The mausoleum itself, made of Italian marble, evokes a gigantic tree stump, but also draws on the imagery of Egyptian pyramids, the Taj Mahal and the Eiffel Tower. The whole ensemble celebrates Nkrumah as a kind of chief. The shining large bronze statue erected in front of the mausoleum shows Nkrumah clad in royal kente cloth, not the humble smock of the original sculpture.
Opponents of Rawlings regarded the mausoleum project as an attempt to exploit the growing nostalgia for Nkrumah in his electoral campaign and to style himself and his party as worthy heirs of Nkrumah’s ideas. Another major motivation behind the project was to show the world that Ghanaians, after many years of neglect, respected Nkrumah as a great African leader. This was actually the first time since his overthrow that Nkrumah was publicly commemorated with such splendour. The memorial park conferred on Nkrumah an indisputable place in the national narrative.
This status, however, did not mean that his political legacy was now without contest. When the anti-Nkrumah New Patriotic Party won the elections in 2000, they, unlike the 1966 coup-makers (who removed all images and monuments of Nkrumah), made no attempts to destroy the Nkrumah monument. However, the new government found other ways to correct, or at least complement, Nkrumah-centred nationalist narratives.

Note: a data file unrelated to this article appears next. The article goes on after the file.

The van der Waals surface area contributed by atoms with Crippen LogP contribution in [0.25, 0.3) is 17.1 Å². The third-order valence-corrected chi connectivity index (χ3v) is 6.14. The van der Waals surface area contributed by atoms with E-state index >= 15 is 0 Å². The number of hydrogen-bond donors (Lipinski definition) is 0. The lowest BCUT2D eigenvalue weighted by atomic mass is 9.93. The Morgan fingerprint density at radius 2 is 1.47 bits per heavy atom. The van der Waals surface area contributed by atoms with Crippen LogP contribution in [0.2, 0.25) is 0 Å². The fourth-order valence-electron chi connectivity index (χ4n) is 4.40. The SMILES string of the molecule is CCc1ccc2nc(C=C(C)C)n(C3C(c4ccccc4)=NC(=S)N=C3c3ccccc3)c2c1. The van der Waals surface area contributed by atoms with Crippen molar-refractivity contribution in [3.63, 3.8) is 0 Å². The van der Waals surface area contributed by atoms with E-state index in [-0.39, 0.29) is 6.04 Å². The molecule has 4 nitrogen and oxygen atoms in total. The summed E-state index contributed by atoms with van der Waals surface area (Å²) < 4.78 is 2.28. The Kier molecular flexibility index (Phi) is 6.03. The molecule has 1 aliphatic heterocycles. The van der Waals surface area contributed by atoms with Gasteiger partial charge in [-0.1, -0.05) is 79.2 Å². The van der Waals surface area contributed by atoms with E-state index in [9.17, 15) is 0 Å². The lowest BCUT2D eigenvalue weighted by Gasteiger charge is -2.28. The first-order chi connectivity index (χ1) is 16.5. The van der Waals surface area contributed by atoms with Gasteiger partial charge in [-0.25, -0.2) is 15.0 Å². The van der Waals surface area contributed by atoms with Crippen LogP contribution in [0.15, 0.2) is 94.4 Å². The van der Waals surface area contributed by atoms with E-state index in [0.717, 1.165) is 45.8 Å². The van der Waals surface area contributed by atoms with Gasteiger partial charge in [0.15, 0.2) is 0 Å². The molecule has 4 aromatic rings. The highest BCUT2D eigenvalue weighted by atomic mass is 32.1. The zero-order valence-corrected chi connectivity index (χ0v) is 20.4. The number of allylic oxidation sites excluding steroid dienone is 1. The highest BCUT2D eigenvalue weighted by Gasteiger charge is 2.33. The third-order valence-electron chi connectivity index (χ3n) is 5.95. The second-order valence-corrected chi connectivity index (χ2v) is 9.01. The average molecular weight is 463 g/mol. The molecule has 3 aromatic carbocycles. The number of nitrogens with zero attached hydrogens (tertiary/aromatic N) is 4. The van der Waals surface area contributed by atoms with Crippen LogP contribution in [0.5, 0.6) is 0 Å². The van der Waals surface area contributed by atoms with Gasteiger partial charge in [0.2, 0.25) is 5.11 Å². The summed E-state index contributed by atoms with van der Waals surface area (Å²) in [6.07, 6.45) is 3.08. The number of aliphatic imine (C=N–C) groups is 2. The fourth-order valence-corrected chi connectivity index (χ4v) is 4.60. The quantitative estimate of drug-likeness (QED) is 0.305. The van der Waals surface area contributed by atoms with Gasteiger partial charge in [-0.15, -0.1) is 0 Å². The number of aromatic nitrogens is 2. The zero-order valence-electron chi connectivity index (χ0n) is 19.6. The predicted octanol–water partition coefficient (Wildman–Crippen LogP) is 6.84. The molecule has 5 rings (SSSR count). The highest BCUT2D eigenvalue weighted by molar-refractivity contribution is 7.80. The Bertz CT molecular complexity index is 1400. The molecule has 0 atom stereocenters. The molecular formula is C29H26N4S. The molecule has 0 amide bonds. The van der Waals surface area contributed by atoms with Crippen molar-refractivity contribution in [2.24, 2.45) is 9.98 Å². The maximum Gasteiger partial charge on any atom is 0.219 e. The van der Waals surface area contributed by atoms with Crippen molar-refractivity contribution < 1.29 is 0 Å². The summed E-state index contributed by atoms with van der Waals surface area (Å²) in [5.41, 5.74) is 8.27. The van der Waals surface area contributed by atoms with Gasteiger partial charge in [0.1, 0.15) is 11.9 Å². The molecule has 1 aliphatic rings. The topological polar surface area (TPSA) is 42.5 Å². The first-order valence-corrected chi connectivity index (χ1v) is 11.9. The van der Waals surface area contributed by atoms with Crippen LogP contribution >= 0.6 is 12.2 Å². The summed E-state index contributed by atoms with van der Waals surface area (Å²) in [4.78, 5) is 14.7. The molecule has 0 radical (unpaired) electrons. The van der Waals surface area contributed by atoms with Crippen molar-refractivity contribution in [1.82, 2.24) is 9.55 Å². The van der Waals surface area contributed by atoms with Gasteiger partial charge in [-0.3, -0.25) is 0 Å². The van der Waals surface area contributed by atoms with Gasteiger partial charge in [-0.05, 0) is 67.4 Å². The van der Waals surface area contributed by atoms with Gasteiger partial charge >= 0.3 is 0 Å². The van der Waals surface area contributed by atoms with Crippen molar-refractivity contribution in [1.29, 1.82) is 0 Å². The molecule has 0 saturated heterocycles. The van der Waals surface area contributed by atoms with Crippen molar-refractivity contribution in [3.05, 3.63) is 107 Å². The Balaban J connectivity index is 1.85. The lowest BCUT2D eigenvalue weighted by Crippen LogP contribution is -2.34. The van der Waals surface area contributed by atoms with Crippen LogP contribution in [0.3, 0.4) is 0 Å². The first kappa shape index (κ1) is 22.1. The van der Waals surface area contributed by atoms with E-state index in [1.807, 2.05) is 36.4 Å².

For instance, in the course of preparing for the golden jubilee of Ghana’s independence in 2007, the John Kufuor administration created a series of monuments that commemorate the political heroes of his party, the New Patriotic Party. Most prominently, J.B. Danquah, Nkrumah’s most noted political opponent, was honoured by a renovated sculpture at a busy traffic roundabout in the capital.
This proliferation of historical monuments can be read as an attempt to neutralise the commemoration of Nkrumah. This was done not by eliminating existing statues of him, but rather by reducing Nkrumah’s status to being only one of several national founders.
Strong memories remain
For the masses of Ghanaian students and foreign tourists who come to the park, the statue of a triumphant Nkrumah has become the dominant icon of the national hero and of Ghana’s independence. It has been reproduced over and over again on thousands of private photographs, and is marketed on postcards, posters, calendars, T-shirts, bags, towels, tea cups and similar souvenirs.
However, there are still limits to the depoliticisation of Nkrumah’s memory. Heated debates over whether Nkrumah was a “democrat” or a “despot” flare up periodically. National heroes, as the case of Nkrumah shows, can divide people just as much as they can unite.
Developing the mausoleum into an attractive tourist site, as happened in the renovation and re-inauguration of the park in 2023, adds another intriguing twist to the long history of the commemoration of Kwame Nkrumah – another attempt at depoliticising and nationalising memory.